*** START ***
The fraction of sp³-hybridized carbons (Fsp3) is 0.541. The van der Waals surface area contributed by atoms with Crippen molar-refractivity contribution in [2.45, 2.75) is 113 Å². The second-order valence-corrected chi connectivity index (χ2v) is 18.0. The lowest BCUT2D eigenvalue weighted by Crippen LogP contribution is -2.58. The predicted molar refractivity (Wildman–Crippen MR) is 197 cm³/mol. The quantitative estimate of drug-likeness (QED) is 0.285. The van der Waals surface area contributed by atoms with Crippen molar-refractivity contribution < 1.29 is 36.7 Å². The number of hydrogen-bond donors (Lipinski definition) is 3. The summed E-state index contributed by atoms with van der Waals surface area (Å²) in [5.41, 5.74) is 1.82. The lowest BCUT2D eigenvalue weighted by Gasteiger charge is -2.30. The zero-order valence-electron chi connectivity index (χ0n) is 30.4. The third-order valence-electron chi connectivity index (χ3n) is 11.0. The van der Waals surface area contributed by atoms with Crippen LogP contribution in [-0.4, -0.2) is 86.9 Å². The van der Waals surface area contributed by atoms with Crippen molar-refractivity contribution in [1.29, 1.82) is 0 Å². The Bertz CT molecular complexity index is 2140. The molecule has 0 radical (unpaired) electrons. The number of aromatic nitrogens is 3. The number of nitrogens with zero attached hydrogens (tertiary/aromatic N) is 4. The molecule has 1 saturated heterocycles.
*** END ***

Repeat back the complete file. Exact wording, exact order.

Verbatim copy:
The fraction of sp³-hybridized carbons (Fsp3) is 0.541. The van der Waals surface area contributed by atoms with Crippen molar-refractivity contribution in [2.45, 2.75) is 113 Å². The second-order valence-corrected chi connectivity index (χ2v) is 18.0. The lowest BCUT2D eigenvalue weighted by Crippen LogP contribution is -2.58. The predicted molar refractivity (Wildman–Crippen MR) is 197 cm³/mol. The quantitative estimate of drug-likeness (QED) is 0.285. The van der Waals surface area contributed by atoms with Crippen molar-refractivity contribution < 1.29 is 36.7 Å². The number of hydrogen-bond donors (Lipinski definition) is 3. The summed E-state index contributed by atoms with van der Waals surface area (Å²) in [5.41, 5.74) is 1.82. The lowest BCUT2D eigenvalue weighted by Gasteiger charge is -2.30. The zero-order valence-electron chi connectivity index (χ0n) is 30.4. The third-order valence-electron chi connectivity index (χ3n) is 11.0. The van der Waals surface area contributed by atoms with Crippen LogP contribution in [-0.4, -0.2) is 86.9 Å². The van der Waals surface area contributed by atoms with Crippen molar-refractivity contribution in [1.29, 1.82) is 0 Å². The Bertz CT molecular complexity index is 2140. The molecule has 0 radical (unpaired) electrons. The number of aromatic nitrogens is 3. The number of nitrogens with zero attached hydrogens (tertiary/aromatic N) is 4. The molecule has 1 saturated heterocycles.